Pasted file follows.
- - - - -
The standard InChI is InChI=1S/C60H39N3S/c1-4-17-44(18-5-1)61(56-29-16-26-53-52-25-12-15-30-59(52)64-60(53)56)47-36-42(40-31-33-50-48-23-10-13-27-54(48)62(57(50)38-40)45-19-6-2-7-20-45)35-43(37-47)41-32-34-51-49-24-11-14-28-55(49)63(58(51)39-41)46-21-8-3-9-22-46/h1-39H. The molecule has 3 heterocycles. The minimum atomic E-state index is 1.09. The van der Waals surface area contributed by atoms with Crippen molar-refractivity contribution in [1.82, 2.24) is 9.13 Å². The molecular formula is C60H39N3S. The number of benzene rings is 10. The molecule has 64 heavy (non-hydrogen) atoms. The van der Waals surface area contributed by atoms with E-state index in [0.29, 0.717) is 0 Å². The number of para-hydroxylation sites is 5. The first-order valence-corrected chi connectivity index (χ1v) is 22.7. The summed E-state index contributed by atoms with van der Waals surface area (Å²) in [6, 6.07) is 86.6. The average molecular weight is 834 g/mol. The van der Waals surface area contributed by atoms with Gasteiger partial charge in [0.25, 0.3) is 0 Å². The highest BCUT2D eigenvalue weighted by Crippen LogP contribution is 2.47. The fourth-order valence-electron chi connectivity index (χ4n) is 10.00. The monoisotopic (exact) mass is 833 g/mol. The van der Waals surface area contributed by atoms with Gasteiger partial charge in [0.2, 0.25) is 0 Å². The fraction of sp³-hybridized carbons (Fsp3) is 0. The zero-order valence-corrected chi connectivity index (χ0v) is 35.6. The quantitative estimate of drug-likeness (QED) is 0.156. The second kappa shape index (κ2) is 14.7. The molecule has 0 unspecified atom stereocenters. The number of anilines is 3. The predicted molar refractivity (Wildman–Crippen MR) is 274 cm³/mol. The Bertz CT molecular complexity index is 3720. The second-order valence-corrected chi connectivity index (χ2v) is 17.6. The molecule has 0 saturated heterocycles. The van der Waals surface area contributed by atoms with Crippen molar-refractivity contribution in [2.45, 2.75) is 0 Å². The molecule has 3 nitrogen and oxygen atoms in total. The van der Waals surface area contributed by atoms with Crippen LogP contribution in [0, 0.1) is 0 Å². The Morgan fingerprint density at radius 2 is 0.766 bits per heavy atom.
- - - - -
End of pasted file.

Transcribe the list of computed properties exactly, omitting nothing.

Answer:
The standard InChI is InChI=1S/C60H39N3S/c1-4-17-44(18-5-1)61(56-29-16-26-53-52-25-12-15-30-59(52)64-60(53)56)47-36-42(40-31-33-50-48-23-10-13-27-54(48)62(57(50)38-40)45-19-6-2-7-20-45)35-43(37-47)41-32-34-51-49-24-11-14-28-55(49)63(58(51)39-41)46-21-8-3-9-22-46/h1-39H. The molecule has 3 heterocycles. The minimum atomic E-state index is 1.09. The van der Waals surface area contributed by atoms with Crippen molar-refractivity contribution in [1.82, 2.24) is 9.13 Å². The molecular formula is C60H39N3S. The number of benzene rings is 10. The molecule has 64 heavy (non-hydrogen) atoms. The van der Waals surface area contributed by atoms with E-state index in [0.29, 0.717) is 0 Å². The number of para-hydroxylation sites is 5. The first-order valence-corrected chi connectivity index (χ1v) is 22.7. The summed E-state index contributed by atoms with van der Waals surface area (Å²) in [6, 6.07) is 86.6. The average molecular weight is 834 g/mol. The van der Waals surface area contributed by atoms with Gasteiger partial charge in [0.25, 0.3) is 0 Å². The highest BCUT2D eigenvalue weighted by Crippen LogP contribution is 2.47. The fourth-order valence-electron chi connectivity index (χ4n) is 10.00. The monoisotopic (exact) mass is 833 g/mol. The van der Waals surface area contributed by atoms with Gasteiger partial charge in [0.2, 0.25) is 0 Å². The fraction of sp³-hybridized carbons (Fsp3) is 0. The zero-order valence-corrected chi connectivity index (χ0v) is 35.6. The quantitative estimate of drug-likeness (QED) is 0.156. The second kappa shape index (κ2) is 14.7. The molecule has 0 unspecified atom stereocenters. The number of anilines is 3. The predicted molar refractivity (Wildman–Crippen MR) is 274 cm³/mol. The Bertz CT molecular complexity index is 3720. The second-order valence-corrected chi connectivity index (χ2v) is 17.6. The molecule has 0 saturated heterocycles. The van der Waals surface area contributed by atoms with Crippen molar-refractivity contribution in [2.45, 2.75) is 0 Å². The molecule has 3 nitrogen and oxygen atoms in total. The van der Waals surface area contributed by atoms with Crippen LogP contribution in [0, 0.1) is 0 Å². The Morgan fingerprint density at radius 2 is 0.766 bits per heavy atom.